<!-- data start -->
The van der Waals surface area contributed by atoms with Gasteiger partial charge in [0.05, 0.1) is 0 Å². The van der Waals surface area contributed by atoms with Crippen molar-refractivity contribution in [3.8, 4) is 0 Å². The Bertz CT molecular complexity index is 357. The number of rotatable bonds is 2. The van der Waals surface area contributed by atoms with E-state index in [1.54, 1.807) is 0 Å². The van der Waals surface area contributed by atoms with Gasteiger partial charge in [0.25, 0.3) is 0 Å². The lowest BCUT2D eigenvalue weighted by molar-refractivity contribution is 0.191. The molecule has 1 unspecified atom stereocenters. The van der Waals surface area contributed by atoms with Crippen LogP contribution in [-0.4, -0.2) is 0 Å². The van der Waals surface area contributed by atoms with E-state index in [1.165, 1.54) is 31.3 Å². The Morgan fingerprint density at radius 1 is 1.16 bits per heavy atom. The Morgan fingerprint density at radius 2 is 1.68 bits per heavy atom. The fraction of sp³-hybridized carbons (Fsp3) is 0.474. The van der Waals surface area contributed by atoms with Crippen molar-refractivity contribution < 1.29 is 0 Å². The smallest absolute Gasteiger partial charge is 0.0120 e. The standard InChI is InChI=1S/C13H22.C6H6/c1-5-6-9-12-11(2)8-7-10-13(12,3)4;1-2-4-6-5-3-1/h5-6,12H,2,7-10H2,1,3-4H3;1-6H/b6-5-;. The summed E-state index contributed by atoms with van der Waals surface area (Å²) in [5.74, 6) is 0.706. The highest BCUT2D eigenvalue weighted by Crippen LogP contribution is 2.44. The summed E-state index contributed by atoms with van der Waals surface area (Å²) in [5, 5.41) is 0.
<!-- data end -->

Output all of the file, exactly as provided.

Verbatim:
The van der Waals surface area contributed by atoms with Gasteiger partial charge in [0.05, 0.1) is 0 Å². The van der Waals surface area contributed by atoms with Crippen molar-refractivity contribution in [3.8, 4) is 0 Å². The Bertz CT molecular complexity index is 357. The number of rotatable bonds is 2. The van der Waals surface area contributed by atoms with E-state index in [1.54, 1.807) is 0 Å². The van der Waals surface area contributed by atoms with Gasteiger partial charge in [0.25, 0.3) is 0 Å². The lowest BCUT2D eigenvalue weighted by molar-refractivity contribution is 0.191. The molecule has 1 unspecified atom stereocenters. The van der Waals surface area contributed by atoms with Crippen LogP contribution in [-0.4, -0.2) is 0 Å². The van der Waals surface area contributed by atoms with E-state index in [1.165, 1.54) is 31.3 Å². The Morgan fingerprint density at radius 1 is 1.16 bits per heavy atom. The Morgan fingerprint density at radius 2 is 1.68 bits per heavy atom. The fraction of sp³-hybridized carbons (Fsp3) is 0.474. The van der Waals surface area contributed by atoms with Crippen molar-refractivity contribution < 1.29 is 0 Å². The smallest absolute Gasteiger partial charge is 0.0120 e. The standard InChI is InChI=1S/C13H22.C6H6/c1-5-6-9-12-11(2)8-7-10-13(12,3)4;1-2-4-6-5-3-1/h5-6,12H,2,7-10H2,1,3-4H3;1-6H/b6-5-;. The summed E-state index contributed by atoms with van der Waals surface area (Å²) in [5.74, 6) is 0.706. The highest BCUT2D eigenvalue weighted by Crippen LogP contribution is 2.44. The summed E-state index contributed by atoms with van der Waals surface area (Å²) in [5, 5.41) is 0.